Increased helix and protein stability through the introduction of a new tertiary hydrogen bond.


Abstract

In an effort to quantify the importance of hydrogen bonding and alpha-helix formation to protein stability, a capping box motif was introduced into the small phosphocarrier protein HPr. Previous studies had confirmed that Ser46, at the N-cap position of the short helix-B in HPr, serves as an N-cap in solution. Thus, only a single-site mutation was required to produce a canonical S-X-X-E capping box: Lys49 at the N3 position was substituted with a glutamic acid residue. Thermal and chemical denaturation studies on the resulting K49E HPr show that the designed variant is approximately 2 kcal mol-1 more stable than the wild-type protein. However, NMR studies indicate that the side-chain of Glu49 does not participate in the expected capping H-bond interaction, but instead forms a new tertiary H-bond that links helix-B to the four-stranded beta-sheet of HPr. Here, we demonstrate that a strategy in which new non-native H-bonds are introduced can generate proteins with increased stability. We discuss why the original capping box design failed, and compare the energetic consequences of the new tertiary side-chain to main-chain H-bond with a local (helix-capping) side-chain to main-chain H-bond on the protein's global stability. Study holds ProTherm entries: 6098, 6099, 6100, 6101, 14296 Extra Details: N-capping; NMR; hydrogen bonds; protein engineering;,protein stability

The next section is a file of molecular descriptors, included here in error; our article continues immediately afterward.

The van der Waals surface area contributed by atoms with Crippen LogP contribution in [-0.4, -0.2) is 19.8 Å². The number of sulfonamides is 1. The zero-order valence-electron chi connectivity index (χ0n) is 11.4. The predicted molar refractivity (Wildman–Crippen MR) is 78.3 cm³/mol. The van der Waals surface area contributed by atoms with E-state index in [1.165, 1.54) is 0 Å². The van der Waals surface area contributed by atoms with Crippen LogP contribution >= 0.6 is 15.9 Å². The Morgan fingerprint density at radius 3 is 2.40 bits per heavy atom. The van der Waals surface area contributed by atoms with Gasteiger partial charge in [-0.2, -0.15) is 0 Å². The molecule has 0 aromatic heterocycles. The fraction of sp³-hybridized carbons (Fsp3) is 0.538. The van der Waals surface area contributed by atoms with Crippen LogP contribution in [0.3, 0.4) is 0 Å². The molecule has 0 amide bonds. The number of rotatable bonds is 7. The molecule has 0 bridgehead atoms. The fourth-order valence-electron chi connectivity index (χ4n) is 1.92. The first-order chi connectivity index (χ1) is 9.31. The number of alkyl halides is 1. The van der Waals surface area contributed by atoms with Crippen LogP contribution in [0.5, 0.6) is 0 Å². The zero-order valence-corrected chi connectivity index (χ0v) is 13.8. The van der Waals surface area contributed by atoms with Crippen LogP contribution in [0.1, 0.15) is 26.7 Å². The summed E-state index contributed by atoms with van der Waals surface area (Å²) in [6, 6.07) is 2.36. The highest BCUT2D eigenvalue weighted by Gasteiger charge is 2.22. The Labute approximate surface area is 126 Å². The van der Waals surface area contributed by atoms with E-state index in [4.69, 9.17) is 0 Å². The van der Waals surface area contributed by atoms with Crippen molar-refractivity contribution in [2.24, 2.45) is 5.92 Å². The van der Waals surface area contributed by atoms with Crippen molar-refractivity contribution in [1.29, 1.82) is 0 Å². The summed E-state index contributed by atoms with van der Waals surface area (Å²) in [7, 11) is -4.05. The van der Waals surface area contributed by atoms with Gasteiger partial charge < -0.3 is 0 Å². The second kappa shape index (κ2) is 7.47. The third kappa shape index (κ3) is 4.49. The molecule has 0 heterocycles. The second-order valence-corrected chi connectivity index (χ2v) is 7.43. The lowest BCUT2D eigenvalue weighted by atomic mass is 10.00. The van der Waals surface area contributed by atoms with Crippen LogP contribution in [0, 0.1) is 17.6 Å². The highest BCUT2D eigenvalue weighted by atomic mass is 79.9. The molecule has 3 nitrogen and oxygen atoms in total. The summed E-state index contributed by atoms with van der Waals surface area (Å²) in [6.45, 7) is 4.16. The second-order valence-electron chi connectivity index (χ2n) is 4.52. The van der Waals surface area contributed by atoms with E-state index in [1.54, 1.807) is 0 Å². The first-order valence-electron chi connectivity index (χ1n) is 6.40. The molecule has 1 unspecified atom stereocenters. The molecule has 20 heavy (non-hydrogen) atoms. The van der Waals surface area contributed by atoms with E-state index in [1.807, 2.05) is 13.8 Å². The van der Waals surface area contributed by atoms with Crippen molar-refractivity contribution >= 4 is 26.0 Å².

Submission Details

ID: 3ksxXmv64

Submitter: Connie Wang

Submission Date: April 24, 2018, 8:31 p.m.

Version: 1

Publication Details
Peterson RW;Nicholson EM;Thapar R;Klevit RE;Scholtz JM,J. Mol. Biol. (1999) Increased helix and protein stability through the introduction of a new tertiary hydrogen bond. PMID:10064718
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